We have seen that the Fathers’ teaching overthrows both objections. The Fathers agree that God’s nature is good and unchanging and unaffected by our sins. They also assert that the Scriptural teaching about God’s wrath is true, and that God will one day act as “the judge and avenger of all the unjust things which are done in the world”.

The modern attempt to deny this latter truth by appeal to God’s good and unchanging nature cannot be sustained, and those who attempt to use the truth of divine impassibility to deny the truth of divine wrath are in error.

I suggest that those making this attempt are not motivated by the venerable philosophical appreciation for the doctrine of divine impassibility so much as by a very modern squeamishness about the doctrine of divine wrath.

The Fathers affirmed both divine wrath and divine impassibility, and we must tread in the way that they walked, following along the path they blazed for us.

Father Lawrence Farley serves as pastor of St. Herman’s Orthodox Church in Langley, British Columbia, Canada. He is also author of the Orthodox Bible Companion Series along with a number of other publications.

The photo shows, “Moses on Mount Sinai,” by Jean-Léon Gérôme, painted ca. 1895-1900.

Walter Benjamin On Violence

“Critique of Violence” (Zur Kritik der Gewalt) is notorious for its obscurity, which, at least partly, is due to the impossibility of translating several of the key terms used by Benjamin into English.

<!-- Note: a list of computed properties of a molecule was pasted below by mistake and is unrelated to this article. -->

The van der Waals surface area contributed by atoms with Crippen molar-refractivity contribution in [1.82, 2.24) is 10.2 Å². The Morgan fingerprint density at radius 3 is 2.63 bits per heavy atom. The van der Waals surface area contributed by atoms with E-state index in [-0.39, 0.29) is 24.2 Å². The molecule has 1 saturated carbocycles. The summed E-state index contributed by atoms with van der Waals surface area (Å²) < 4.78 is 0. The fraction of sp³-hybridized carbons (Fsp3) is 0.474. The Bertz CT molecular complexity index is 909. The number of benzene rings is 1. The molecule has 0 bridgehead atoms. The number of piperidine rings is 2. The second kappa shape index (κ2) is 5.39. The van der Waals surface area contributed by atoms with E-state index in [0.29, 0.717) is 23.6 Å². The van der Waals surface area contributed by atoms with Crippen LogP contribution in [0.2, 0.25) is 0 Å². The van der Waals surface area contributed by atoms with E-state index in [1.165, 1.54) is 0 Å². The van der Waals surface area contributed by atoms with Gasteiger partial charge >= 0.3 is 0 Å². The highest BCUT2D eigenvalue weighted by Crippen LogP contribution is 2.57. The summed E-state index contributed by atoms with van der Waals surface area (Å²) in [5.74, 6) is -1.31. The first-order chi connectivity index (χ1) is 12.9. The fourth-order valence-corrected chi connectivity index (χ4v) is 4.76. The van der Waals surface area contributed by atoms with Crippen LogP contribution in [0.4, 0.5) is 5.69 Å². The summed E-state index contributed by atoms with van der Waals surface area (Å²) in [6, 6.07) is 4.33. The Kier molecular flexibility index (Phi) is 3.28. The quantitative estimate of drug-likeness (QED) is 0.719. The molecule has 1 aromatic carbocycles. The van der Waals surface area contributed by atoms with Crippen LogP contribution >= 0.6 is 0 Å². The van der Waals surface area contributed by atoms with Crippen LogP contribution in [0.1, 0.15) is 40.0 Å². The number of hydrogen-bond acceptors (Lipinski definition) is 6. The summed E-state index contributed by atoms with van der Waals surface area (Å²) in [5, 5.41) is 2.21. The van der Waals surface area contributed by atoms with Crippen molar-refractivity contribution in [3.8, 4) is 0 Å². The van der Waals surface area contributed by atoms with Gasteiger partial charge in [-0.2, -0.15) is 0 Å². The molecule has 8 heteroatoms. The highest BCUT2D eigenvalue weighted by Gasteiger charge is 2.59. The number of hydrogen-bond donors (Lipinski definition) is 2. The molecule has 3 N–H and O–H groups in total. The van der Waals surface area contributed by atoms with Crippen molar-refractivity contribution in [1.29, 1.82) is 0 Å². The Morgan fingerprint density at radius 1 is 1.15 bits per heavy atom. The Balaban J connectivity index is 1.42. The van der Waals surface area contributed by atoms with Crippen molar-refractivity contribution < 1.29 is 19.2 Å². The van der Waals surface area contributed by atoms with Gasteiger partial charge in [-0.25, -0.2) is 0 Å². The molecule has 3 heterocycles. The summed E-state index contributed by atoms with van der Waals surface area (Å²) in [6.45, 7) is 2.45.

The immediate encapsulation of the task of a critique of violence conveyed in the German title and the first couple of sentences is entirely lost in the English translation. An etymological clarification is therefore important if we aspire to understand what a critique of violence consists of.

Critique (Kritik) should not primarily be understood as a negative evaluation or condemnation, but in the Kantian tradition of judgement, evaluation, and examination on the basis of means provided by the critique itself.

A more significant problem is however the translation of Gewalt—which in German carries the multiple meanings of (public) force, (legitimate) power, domination, authority and violencewith the English “violence” which carries few of these senses (particularly, institutional relations of power, force and domination or even non-physical or ‘symbolic’ violence).

That the task of a critique of violence is to be understood as expounding the relationship of violence (Gewalt) to law (Recht) and justice (Gerechtigkeit), is thus much less artificial and obscure.

Two further etymological clarifications are however necessary to fully understand the task of Zur Kritik der Gewalt. Recht, as the Latin Ius, carries the meaning of both rights and law (as in the general system of laws), which is juxtaposed to specific laws, Gesetz corresponding to the Latin Lex. Sittliche verhältnisse, translated to “moral relations,” presents a more significant problem in terms of translation.